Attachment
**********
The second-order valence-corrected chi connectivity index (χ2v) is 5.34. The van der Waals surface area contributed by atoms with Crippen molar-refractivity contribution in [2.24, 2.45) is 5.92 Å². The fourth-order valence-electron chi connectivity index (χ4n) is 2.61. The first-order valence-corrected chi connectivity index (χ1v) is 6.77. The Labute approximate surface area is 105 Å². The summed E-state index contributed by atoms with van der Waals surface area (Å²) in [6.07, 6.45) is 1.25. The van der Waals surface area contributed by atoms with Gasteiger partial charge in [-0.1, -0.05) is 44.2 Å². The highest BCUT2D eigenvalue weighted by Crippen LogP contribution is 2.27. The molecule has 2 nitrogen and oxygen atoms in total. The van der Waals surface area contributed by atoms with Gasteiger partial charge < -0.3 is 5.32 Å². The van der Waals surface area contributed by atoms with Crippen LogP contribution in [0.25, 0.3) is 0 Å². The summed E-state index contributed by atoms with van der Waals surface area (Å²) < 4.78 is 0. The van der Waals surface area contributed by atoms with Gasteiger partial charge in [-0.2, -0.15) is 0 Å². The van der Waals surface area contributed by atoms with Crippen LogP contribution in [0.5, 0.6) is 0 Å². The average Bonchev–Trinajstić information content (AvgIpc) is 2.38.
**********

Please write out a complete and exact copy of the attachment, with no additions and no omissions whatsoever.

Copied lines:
The second-order valence-corrected chi connectivity index (χ2v) is 5.34. The van der Waals surface area contributed by atoms with Crippen molar-refractivity contribution in [2.24, 2.45) is 5.92 Å². The fourth-order valence-electron chi connectivity index (χ4n) is 2.61. The first-order valence-corrected chi connectivity index (χ1v) is 6.77. The Labute approximate surface area is 105 Å². The summed E-state index contributed by atoms with van der Waals surface area (Å²) in [6.07, 6.45) is 1.25. The van der Waals surface area contributed by atoms with Gasteiger partial charge in [-0.1, -0.05) is 44.2 Å². The highest BCUT2D eigenvalue weighted by Crippen LogP contribution is 2.27. The molecule has 2 nitrogen and oxygen atoms in total. The van der Waals surface area contributed by atoms with Gasteiger partial charge < -0.3 is 5.32 Å². The van der Waals surface area contributed by atoms with Crippen LogP contribution in [0.25, 0.3) is 0 Å². The summed E-state index contributed by atoms with van der Waals surface area (Å²) < 4.78 is 0. The van der Waals surface area contributed by atoms with Gasteiger partial charge in [-0.2, -0.15) is 0 Å². The van der Waals surface area contributed by atoms with Crippen LogP contribution in [0.5, 0.6) is 0 Å². The average Bonchev–Trinajstić information content (AvgIpc) is 2.38.